I'm trying to understand use-case of Present Continuous. I've read BBC Grammar Challenge. I don't understand using of the Present Continuous in the following case:

When I'm speaking I often distort some words.

The action (speaking in that case) is not occurring just now or around now. It occurs in general.

Is it true that we use Present Continuous tense to describe the process of action itself (speaking in my case) instead of the action in general?

  • It is actually occurring now relative to the when in the sentence that establishes the reference time.
    – Jim
    Commented Jun 30, 2014 at 4:57
  • @Jim It is unclear. Why the Future Continuous construction does not establish the reference time? I mean the following: When I'll be speaking I'll distort some words. Please explain that, if my misunderstanding is clear. Commented Jun 30, 2014 at 5:08
  • 2
    Often forces us to read the sentence as habitual (it's something this speaker often does). The progressive (also known as continuous) invites us to think of those particular moments when the speaker is speaking. Commented Jun 30, 2014 at 5:20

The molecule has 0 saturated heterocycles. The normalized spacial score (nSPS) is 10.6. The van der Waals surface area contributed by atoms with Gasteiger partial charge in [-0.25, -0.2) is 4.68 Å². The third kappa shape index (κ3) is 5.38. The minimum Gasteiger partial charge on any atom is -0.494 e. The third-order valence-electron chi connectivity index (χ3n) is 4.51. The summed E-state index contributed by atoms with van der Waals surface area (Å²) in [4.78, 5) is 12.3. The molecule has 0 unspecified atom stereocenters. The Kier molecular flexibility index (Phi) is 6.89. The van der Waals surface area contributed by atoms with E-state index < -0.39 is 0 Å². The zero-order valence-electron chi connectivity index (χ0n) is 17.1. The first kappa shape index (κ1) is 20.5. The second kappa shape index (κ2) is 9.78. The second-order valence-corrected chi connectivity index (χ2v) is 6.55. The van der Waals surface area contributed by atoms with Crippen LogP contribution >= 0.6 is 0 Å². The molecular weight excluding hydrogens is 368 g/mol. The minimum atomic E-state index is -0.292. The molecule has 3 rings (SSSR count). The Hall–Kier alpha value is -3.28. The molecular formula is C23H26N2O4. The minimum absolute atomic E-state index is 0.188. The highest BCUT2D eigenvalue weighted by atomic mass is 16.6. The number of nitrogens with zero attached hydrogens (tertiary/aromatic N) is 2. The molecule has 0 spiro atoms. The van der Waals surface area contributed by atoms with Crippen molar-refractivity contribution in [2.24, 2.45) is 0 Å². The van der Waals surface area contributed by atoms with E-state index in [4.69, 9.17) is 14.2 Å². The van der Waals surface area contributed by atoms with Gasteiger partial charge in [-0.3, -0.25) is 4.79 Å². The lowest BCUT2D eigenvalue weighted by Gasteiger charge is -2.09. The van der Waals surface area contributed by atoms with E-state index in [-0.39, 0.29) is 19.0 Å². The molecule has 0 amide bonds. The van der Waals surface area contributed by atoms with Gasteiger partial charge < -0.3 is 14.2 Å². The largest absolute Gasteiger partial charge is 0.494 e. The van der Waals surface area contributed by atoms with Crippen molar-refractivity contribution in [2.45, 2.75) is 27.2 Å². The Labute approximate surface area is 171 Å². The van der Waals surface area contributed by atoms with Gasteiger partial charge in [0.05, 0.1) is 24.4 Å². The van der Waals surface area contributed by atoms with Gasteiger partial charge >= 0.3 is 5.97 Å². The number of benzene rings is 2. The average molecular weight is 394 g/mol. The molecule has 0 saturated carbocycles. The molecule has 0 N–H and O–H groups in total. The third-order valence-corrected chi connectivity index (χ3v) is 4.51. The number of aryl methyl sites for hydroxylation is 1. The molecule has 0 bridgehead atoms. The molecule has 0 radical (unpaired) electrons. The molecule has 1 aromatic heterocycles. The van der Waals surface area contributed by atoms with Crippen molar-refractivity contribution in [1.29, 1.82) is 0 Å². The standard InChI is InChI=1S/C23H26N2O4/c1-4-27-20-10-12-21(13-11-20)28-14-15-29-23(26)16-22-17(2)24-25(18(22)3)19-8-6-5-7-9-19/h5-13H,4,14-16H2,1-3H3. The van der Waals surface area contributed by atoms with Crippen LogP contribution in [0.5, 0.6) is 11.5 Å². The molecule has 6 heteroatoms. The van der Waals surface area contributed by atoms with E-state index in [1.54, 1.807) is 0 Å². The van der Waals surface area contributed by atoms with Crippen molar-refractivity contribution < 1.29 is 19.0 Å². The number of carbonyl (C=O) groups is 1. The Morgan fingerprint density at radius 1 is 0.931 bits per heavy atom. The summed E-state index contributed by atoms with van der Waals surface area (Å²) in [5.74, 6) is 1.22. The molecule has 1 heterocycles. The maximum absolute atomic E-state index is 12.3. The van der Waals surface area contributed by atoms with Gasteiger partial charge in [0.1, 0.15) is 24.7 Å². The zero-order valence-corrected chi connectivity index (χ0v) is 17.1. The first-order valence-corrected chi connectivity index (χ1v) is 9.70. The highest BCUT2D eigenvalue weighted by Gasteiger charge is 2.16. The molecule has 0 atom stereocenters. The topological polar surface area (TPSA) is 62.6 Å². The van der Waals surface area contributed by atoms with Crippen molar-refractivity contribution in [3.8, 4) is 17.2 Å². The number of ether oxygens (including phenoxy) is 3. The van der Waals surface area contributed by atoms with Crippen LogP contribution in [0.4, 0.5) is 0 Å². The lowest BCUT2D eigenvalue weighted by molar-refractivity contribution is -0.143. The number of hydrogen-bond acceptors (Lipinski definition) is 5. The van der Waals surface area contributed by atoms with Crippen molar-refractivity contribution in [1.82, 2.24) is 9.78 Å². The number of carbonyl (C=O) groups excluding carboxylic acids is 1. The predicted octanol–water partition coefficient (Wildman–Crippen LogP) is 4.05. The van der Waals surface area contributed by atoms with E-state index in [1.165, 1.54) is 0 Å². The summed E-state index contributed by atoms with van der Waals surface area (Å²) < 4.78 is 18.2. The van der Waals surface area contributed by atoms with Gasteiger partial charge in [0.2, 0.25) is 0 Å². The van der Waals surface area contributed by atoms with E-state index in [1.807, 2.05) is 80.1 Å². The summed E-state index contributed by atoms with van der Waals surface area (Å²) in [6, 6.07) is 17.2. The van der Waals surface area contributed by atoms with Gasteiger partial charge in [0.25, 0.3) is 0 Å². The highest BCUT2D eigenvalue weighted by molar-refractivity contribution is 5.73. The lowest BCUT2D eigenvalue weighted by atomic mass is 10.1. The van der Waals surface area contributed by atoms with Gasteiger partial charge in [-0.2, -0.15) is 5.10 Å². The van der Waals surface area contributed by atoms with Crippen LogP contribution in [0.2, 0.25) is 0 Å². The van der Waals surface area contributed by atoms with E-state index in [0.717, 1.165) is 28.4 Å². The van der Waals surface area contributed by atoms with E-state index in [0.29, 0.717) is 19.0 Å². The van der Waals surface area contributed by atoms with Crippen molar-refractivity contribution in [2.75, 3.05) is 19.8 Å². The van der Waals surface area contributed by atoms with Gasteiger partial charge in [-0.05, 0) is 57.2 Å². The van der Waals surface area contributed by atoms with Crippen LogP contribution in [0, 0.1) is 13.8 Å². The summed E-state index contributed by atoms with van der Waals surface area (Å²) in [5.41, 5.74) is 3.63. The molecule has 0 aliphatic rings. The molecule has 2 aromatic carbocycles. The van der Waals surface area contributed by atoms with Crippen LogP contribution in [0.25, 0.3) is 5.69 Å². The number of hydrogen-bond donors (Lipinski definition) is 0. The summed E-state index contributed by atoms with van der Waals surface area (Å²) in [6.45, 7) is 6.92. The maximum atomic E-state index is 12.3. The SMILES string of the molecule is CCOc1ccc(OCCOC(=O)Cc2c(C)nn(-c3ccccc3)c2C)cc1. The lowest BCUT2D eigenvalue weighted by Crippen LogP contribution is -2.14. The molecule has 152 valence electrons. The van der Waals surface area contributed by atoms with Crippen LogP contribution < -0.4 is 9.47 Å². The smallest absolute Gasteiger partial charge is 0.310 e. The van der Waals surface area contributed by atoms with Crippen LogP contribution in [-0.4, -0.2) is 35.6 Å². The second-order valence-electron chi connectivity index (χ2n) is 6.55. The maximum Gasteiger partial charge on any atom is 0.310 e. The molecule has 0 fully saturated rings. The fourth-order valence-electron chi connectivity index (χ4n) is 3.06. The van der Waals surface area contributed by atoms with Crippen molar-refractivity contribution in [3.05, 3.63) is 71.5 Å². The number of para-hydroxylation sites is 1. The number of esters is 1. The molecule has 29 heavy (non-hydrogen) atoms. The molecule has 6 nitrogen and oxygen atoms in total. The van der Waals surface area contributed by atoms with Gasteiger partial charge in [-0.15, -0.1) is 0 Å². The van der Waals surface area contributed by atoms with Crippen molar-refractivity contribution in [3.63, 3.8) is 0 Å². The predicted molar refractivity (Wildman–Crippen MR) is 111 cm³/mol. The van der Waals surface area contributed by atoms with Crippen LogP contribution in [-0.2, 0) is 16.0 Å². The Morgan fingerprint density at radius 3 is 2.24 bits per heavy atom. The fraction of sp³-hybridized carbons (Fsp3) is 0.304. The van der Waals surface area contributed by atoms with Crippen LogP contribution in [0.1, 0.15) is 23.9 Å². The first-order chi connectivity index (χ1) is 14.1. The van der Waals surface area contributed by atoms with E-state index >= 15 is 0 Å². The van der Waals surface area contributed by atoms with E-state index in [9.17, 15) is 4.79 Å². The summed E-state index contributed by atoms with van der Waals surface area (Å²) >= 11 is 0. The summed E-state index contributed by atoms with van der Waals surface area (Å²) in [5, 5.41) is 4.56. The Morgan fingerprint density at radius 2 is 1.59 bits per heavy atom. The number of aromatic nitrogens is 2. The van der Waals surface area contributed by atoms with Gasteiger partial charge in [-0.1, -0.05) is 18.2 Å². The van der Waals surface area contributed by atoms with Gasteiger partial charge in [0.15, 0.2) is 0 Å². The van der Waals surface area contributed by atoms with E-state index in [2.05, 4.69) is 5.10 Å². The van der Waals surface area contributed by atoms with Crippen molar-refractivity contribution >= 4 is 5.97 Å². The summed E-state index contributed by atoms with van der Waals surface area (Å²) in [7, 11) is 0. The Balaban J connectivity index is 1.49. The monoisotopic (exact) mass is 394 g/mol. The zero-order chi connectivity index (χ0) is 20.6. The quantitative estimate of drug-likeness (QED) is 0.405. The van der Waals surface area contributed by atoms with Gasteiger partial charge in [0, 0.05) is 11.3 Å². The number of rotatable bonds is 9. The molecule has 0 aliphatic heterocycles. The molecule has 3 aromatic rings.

1 Answer 1


With reference to "An A-Z of English Grammar and Usage" by Leech, Cruickshank and Ivanic, we can use the present continuous form to describe a habit that is temporary, or for annoying habits that go on and on. The distortion of words can fit either category (you could be improving, or you could be somehow stuck with it).

A habit is something you have been doing in the past, and are probably going to continue doing, at least in the near future. So crucially, this tense refers to the past as well as the future.

The reason the Future Continuous would not be appropriate is because it only points to the future. "When I'll be speaking" points only to the future.

I hope this is helpful.


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